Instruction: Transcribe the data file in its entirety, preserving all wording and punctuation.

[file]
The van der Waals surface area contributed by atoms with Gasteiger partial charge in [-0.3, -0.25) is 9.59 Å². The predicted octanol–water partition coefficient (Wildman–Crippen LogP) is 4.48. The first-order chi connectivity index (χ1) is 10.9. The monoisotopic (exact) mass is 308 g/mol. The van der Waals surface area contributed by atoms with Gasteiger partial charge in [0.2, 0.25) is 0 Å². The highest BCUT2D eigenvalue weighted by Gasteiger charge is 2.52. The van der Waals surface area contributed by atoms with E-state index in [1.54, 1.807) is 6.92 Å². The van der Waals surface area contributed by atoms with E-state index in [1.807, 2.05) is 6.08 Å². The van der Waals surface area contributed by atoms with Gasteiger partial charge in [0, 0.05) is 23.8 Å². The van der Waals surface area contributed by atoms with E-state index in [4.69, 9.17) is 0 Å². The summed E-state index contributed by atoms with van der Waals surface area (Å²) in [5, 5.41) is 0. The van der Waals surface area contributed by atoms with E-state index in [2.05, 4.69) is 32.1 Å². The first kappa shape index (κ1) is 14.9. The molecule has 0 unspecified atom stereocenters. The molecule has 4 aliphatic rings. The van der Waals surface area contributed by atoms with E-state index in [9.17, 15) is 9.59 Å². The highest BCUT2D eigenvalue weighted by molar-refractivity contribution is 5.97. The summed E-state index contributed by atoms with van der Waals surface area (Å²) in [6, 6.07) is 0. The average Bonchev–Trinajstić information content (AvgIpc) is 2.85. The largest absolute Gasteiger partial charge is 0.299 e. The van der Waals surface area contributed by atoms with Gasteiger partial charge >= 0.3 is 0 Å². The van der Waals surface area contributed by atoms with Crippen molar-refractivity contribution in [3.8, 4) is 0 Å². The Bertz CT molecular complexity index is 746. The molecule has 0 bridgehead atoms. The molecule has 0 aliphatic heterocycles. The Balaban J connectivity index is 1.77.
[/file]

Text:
The van der Waals surface area contributed by atoms with Gasteiger partial charge in [-0.3, -0.25) is 9.59 Å². The predicted octanol–water partition coefficient (Wildman–Crippen LogP) is 4.48. The first-order chi connectivity index (χ1) is 10.9. The monoisotopic (exact) mass is 308 g/mol. The van der Waals surface area contributed by atoms with Gasteiger partial charge in [0.2, 0.25) is 0 Å². The highest BCUT2D eigenvalue weighted by Gasteiger charge is 2.52. The van der Waals surface area contributed by atoms with E-state index in [1.54, 1.807) is 6.92 Å². The van der Waals surface area contributed by atoms with E-state index in [1.807, 2.05) is 6.08 Å². The van der Waals surface area contributed by atoms with Gasteiger partial charge in [0, 0.05) is 23.8 Å². The van der Waals surface area contributed by atoms with E-state index in [4.69, 9.17) is 0 Å². The summed E-state index contributed by atoms with van der Waals surface area (Å²) in [5, 5.41) is 0. The van der Waals surface area contributed by atoms with E-state index in [2.05, 4.69) is 32.1 Å². The first kappa shape index (κ1) is 14.9. The molecule has 0 unspecified atom stereocenters. The molecule has 4 aliphatic rings. The van der Waals surface area contributed by atoms with E-state index in [9.17, 15) is 9.59 Å². The highest BCUT2D eigenvalue weighted by molar-refractivity contribution is 5.97. The summed E-state index contributed by atoms with van der Waals surface area (Å²) in [6, 6.07) is 0. The average Bonchev–Trinajstić information content (AvgIpc) is 2.85. The largest absolute Gasteiger partial charge is 0.299 e. The van der Waals surface area contributed by atoms with Gasteiger partial charge >= 0.3 is 0 Å². The van der Waals surface area contributed by atoms with Crippen molar-refractivity contribution in [3.8, 4) is 0 Å². The Bertz CT molecular complexity index is 746. The molecule has 0 bridgehead atoms. The molecule has 0 aliphatic heterocycles. The Balaban J connectivity index is 1.77.